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Age-specific mortality patterns and transmissibility during the 1889-90 influenza pandemic in Madrid, Spain.

AuthorsRamiro Fariñas, Diego ; Casado,Yolanda; Cilek, Laura Ann; Chowell, Gerardo; García Ferrero, Sara
KeywordsAge-specific mortality
Reproduction number
1889-1890 influenza pandemic
Issue Date2018
CitationAnnals of Epidemiology 28 (5): 267-272 (2018)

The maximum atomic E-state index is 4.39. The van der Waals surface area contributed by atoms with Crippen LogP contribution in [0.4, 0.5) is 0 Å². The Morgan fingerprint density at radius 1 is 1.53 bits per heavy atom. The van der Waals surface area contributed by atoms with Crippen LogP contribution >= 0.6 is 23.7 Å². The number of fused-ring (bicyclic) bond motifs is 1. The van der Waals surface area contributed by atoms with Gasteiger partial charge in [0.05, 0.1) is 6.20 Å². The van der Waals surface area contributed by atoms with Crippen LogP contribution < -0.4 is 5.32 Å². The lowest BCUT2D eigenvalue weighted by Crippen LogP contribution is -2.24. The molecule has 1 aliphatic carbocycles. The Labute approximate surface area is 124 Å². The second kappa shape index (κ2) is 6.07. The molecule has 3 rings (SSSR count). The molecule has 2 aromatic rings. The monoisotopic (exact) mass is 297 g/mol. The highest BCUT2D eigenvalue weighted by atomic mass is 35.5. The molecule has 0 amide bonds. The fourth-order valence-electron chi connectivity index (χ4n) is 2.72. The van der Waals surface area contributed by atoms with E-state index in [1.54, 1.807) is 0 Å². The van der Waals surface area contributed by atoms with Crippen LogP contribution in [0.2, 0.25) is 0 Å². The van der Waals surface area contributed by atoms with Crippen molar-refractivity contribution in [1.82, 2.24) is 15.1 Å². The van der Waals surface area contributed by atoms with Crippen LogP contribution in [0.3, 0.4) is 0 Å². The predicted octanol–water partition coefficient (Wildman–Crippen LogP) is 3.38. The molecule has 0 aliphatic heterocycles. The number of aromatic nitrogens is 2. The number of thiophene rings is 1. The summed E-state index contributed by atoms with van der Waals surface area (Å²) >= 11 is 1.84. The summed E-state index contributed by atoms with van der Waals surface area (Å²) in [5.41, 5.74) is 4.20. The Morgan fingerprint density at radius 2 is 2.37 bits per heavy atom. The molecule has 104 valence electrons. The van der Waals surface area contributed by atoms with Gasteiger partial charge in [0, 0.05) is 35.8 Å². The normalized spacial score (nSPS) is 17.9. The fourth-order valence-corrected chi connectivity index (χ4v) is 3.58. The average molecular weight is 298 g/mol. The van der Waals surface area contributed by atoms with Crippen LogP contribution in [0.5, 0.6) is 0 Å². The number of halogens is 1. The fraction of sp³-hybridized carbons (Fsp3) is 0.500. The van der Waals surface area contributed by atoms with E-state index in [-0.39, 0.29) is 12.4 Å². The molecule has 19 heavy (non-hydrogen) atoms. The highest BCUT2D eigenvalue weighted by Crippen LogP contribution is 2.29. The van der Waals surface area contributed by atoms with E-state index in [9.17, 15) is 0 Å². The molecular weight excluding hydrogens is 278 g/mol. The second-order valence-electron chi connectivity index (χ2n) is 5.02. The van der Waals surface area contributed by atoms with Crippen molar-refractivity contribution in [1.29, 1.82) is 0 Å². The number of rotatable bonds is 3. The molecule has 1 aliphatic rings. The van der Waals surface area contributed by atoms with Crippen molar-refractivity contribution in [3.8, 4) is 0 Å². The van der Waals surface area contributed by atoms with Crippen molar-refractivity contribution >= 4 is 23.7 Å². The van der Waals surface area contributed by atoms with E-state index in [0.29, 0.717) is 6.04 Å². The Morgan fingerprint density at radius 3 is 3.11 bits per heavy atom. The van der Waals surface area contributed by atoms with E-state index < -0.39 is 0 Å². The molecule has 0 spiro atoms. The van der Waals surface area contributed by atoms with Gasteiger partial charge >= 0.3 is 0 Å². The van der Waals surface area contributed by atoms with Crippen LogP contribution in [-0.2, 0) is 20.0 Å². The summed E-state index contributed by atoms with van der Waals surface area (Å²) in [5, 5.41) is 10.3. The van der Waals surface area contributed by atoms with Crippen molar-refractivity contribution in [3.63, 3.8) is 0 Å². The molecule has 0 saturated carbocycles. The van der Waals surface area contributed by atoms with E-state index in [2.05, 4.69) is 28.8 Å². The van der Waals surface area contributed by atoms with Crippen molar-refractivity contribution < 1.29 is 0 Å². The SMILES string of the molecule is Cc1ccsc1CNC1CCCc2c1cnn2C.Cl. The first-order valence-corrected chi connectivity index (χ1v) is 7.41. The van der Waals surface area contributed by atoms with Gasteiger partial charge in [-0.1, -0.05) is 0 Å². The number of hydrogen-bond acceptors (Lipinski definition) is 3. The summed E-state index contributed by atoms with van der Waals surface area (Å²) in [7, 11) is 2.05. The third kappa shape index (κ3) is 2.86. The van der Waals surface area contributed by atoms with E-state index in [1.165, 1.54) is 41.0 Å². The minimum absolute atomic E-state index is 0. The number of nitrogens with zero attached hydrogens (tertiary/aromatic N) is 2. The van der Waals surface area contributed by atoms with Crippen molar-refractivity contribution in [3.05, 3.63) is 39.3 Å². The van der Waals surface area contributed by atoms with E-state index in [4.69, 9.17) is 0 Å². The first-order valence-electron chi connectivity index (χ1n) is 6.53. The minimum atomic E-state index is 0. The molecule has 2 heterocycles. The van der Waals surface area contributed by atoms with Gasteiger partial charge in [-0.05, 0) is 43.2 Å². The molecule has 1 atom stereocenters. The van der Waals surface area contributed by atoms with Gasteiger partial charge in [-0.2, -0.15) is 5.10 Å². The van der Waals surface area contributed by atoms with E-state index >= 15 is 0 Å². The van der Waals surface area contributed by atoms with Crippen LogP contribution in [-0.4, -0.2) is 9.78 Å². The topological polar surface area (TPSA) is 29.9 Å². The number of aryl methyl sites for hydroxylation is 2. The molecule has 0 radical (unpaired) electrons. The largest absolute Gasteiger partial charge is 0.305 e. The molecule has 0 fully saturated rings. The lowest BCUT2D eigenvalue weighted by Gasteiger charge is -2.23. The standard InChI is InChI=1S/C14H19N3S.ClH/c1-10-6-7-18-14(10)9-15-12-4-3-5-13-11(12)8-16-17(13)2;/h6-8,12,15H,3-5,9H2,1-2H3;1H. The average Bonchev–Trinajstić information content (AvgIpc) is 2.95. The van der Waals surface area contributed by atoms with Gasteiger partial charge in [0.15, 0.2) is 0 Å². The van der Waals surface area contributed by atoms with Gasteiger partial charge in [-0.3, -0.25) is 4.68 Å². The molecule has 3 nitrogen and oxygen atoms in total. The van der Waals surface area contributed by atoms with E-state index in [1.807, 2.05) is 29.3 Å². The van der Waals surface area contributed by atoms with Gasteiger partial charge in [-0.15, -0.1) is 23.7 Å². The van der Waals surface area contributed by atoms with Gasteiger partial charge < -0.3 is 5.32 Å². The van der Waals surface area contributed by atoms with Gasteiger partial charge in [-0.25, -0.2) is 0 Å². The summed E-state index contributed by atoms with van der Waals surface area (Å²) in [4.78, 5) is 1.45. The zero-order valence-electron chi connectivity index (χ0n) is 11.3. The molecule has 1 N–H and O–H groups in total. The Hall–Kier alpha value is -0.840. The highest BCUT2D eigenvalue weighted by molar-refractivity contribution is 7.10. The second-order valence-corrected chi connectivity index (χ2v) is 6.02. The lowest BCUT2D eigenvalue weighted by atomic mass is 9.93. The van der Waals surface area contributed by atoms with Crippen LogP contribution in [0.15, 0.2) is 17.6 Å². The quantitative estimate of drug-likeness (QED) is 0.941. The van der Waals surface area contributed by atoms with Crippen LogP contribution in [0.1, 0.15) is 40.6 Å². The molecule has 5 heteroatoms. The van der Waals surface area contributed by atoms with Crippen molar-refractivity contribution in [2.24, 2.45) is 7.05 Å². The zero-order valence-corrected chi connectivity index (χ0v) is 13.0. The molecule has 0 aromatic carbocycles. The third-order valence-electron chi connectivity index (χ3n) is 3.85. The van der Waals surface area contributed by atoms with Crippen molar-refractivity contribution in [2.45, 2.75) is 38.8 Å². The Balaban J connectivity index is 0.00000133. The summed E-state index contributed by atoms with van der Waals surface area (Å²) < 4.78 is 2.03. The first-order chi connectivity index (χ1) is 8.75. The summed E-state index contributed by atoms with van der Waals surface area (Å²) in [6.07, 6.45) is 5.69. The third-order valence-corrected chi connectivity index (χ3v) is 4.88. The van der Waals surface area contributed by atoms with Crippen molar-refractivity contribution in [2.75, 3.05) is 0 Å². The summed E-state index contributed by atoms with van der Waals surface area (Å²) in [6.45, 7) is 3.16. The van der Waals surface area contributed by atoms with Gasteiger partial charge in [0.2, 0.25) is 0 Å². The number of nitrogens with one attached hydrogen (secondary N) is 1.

AbstractPurpose: Although the 1889e1890 influenza pandemic was one of the most important epidemic events ofthe 19th century, little is known about the mortality impact of this pandemic based on detailed respi-ratory mortality data sets.Methods:We estimated excess mortality rates for the 1889e1890 pandemic in Madrid from high-resolution respiratory and all-cause individual-level mortality data retrieved from theGazeta deMadrid, the Official Bulletin of the Spanish government. We also generated estimates of the reproductionnumber from the early growth phase of the pandemic.Results:The main pandemic wave in Madrid was evident from respiratory and all-cause mortality ratesduring the winter of 1889e1890. Our estimates of excess mortality for this pandemic were 58.3 per10,000 for all-cause mortality and 44.5 per 10,000 for respiratory mortality. Age-specific excess mortalityrates displayed a J-shape pattern, with school children aged 5e14 years experiencing the lowest respi-ratory excess death rates (8.8 excess respiratory deaths per 10,000), whereas older populations agedgreater than or equal to 70 years had the highest rates (367.9 per 10,000). Although seniors experiencedthe highest absolute excess death rates, the standardized mortality ratio was highest among youngadults aged 15e24 years. The early growth phase of the pandemic displayed dynamics consistent with anexponentially growing transmission process. Using the generalized-growth method, we estimated thereproduction number in the range of 1.2e1.3 assuming a 3-day mean generation interval and of 1.3e1.5assuming a 4-day mean generation interval.Conclusions:Our study adds to our understanding of the mortality impact and transmissibility of the1889e1890 influenza pandemic using detailed individual-level mortality data sets. More quantitativestudies are needed to quantify the variability of the mortality impact of this understudied pandemic atregional and global scales.
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